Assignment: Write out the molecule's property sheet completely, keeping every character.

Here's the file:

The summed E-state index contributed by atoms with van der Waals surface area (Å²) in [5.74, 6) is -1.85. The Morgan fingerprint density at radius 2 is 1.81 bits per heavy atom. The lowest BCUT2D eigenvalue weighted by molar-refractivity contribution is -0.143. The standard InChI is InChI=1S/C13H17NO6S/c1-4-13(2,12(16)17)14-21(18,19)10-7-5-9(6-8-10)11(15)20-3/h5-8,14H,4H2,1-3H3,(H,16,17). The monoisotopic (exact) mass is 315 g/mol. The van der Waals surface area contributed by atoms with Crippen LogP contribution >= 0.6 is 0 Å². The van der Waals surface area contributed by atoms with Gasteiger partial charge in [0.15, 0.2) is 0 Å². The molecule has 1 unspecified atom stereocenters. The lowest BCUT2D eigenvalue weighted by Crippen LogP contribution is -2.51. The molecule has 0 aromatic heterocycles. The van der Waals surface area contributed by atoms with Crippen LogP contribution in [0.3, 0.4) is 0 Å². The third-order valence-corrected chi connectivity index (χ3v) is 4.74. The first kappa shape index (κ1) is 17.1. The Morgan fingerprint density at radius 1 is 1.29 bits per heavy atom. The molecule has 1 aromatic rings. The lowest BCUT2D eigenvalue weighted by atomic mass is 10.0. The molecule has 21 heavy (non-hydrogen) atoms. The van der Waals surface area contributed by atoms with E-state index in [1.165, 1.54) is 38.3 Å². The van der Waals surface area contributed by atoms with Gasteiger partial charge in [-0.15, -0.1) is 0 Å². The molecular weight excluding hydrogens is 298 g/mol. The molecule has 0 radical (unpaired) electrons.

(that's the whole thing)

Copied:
The summed E-state index contributed by atoms with van der Waals surface area (Å²) in [5.74, 6) is -1.85. The Morgan fingerprint density at radius 2 is 1.81 bits per heavy atom. The lowest BCUT2D eigenvalue weighted by molar-refractivity contribution is -0.143. The standard InChI is InChI=1S/C13H17NO6S/c1-4-13(2,12(16)17)14-21(18,19)10-7-5-9(6-8-10)11(15)20-3/h5-8,14H,4H2,1-3H3,(H,16,17). The monoisotopic (exact) mass is 315 g/mol. The van der Waals surface area contributed by atoms with Crippen LogP contribution >= 0.6 is 0 Å². The van der Waals surface area contributed by atoms with Gasteiger partial charge in [0.15, 0.2) is 0 Å². The molecule has 1 unspecified atom stereocenters. The lowest BCUT2D eigenvalue weighted by Crippen LogP contribution is -2.51. The molecule has 0 aromatic heterocycles. The van der Waals surface area contributed by atoms with Crippen LogP contribution in [0.3, 0.4) is 0 Å². The third-order valence-corrected chi connectivity index (χ3v) is 4.74. The first kappa shape index (κ1) is 17.1. The Morgan fingerprint density at radius 1 is 1.29 bits per heavy atom. The molecule has 1 aromatic rings. The lowest BCUT2D eigenvalue weighted by atomic mass is 10.0. The molecule has 21 heavy (non-hydrogen) atoms. The van der Waals surface area contributed by atoms with E-state index in [1.165, 1.54) is 38.3 Å². The van der Waals surface area contributed by atoms with Gasteiger partial charge in [-0.15, -0.1) is 0 Å². The molecular weight excluding hydrogens is 298 g/mol. The molecule has 0 radical (unpaired) electrons.